After Foote we have wide receivers Antwaan Randle El and Arnaz Battle, who were both also signed at the start of the 2010 free agency period. El signed a three-year, $7 million contract that included a $900 thousand signing bonus and Battle signed a three-year, $3.9 million deal that included a $975 thousand signing bonus. El played just one of those three years but is still on the books in 2012 as a $300 thousand dead money hit to the cap. Battle was released earlier this offseason after playing two of those three contracted seasons and the Steelers are left with a $325 thousand dead money cap hit on him in 2012 as well.
Bringing up the rear on our list of liberties is safety Will Allen and cornerback Bryant McFadden. Allen signed with the Steelers as an unrestricted free agent before the 2010 season. It was a three-year contract that was worth $4.495 million and it included a $975 thousand signing bonus. He is scheduled to count $1.605 million against the 2012 cap and if his contract is terminated it will create a $325 thousand dead money cap hit. McFadden, who was released a short time ago with Battle, was acquired back by the Steelers from the Arizona Cardinals during the 2010 draft and promptly signed to a new three-year, $7.5 million contract that included a meager $500 thousand signing bonus. Now that he has been released he is on the 2012 books as a dead money hit of nearly $167 thousand.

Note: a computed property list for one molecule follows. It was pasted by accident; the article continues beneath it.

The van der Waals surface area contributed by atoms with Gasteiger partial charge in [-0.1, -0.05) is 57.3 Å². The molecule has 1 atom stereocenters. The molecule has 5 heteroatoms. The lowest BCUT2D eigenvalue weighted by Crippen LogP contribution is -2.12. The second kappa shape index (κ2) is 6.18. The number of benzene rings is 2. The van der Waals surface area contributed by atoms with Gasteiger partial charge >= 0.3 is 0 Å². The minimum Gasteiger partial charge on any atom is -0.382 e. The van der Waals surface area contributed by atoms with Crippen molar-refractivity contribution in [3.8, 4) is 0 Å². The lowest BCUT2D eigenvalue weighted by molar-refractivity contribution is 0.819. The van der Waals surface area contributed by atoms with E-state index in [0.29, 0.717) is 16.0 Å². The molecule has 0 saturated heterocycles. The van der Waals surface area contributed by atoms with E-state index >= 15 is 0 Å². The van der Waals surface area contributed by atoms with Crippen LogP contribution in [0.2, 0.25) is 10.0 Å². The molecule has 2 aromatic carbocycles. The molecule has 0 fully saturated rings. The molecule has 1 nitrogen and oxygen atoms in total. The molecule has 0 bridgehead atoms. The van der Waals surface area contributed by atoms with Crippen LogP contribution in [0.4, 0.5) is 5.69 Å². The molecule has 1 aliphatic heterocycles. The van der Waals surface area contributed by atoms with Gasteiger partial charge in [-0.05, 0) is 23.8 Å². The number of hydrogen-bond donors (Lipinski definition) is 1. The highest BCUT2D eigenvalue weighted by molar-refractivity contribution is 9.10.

Adding up all of those liberties above it totals out to be almost $18.5 million where we currently sit with the roster right now. When you throw in the looming free agent decision with wide receiver Mike Wallace, and the possible franchise tag of $9.4 million, you can see how the pieces of this salary cap puzzle come together. The Steelers managed to get around the 2011 problems pretty easily with a few contract terminations and several restructures, and in the process locked up Ike Taylor, LaMarr Woodley, Lawrence Timmons, Troy Polamalu and Willie Colon. The contracts of the first three have already been restructured this offseason and there figure to be a few more restructures on the way.
As Colbert said, the liberties they took were done because they felt that it would give them the best chance to win Super Bowls in 2010 and 2011. Unfortunately they didn\’t and now it is time to pay for a few of those that they took. It is not a reflection on both he and Khan not doing their jobs well, as they clearly had the permission to take those liberties. None of the contracts that those players I listed above were outrageous either. It would have been interesting though if they would have franchised Hampton instead of giving him a new deal, but they had nobody really groomed at the time to take over at nose tackle last season, had that been the case and they not been able to resign Hampton back after the 2010 season.
The salary cap is designed to help keep the league competitive and to prevent owners from just buying championships year in and year out. The Steelers managed to stretch it to its limits over the years by drafting smart and retaining their own players. They are never big players in free agency and it has been a winning model for years. 2012 will see changes as the shift to a much younger team begins. Luckily there seems to be enough talent on this roster though that the team should still be competitive. You can\’t blame them for trying to win. I know I don\’t.